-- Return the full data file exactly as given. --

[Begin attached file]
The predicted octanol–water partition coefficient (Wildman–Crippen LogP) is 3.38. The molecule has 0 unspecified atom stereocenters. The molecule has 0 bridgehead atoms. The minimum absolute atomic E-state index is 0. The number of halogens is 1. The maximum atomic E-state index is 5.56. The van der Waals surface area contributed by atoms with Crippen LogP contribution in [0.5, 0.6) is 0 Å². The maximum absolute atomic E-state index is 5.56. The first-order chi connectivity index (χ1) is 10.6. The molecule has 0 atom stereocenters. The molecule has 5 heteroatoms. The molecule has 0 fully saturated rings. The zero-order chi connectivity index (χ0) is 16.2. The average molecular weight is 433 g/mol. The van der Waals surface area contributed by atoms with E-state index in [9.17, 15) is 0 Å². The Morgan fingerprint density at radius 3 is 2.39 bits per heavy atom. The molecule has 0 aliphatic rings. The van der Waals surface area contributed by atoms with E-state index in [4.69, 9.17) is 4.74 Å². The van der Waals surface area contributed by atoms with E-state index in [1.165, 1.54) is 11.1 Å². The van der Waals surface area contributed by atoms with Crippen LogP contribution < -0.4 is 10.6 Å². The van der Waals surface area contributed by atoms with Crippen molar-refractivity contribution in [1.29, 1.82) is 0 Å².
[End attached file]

The predicted octanol–water partition coefficient (Wildman–Crippen LogP) is 3.38. The molecule has 0 unspecified atom stereocenters. The molecule has 0 bridgehead atoms. The minimum absolute atomic E-state index is 0. The number of halogens is 1. The maximum atomic E-state index is 5.56. The van der Waals surface area contributed by atoms with Crippen LogP contribution in [0.5, 0.6) is 0 Å². The maximum absolute atomic E-state index is 5.56. The first-order chi connectivity index (χ1) is 10.6. The molecule has 0 atom stereocenters. The molecule has 5 heteroatoms. The molecule has 0 fully saturated rings. The zero-order chi connectivity index (χ0) is 16.2. The average molecular weight is 433 g/mol. The van der Waals surface area contributed by atoms with E-state index in [9.17, 15) is 0 Å². The Morgan fingerprint density at radius 3 is 2.39 bits per heavy atom. The molecule has 0 aliphatic rings. The van der Waals surface area contributed by atoms with E-state index in [4.69, 9.17) is 4.74 Å². The van der Waals surface area contributed by atoms with E-state index in [1.165, 1.54) is 11.1 Å². The van der Waals surface area contributed by atoms with Crippen LogP contribution < -0.4 is 10.6 Å². The van der Waals surface area contributed by atoms with Crippen molar-refractivity contribution in [1.29, 1.82) is 0 Å².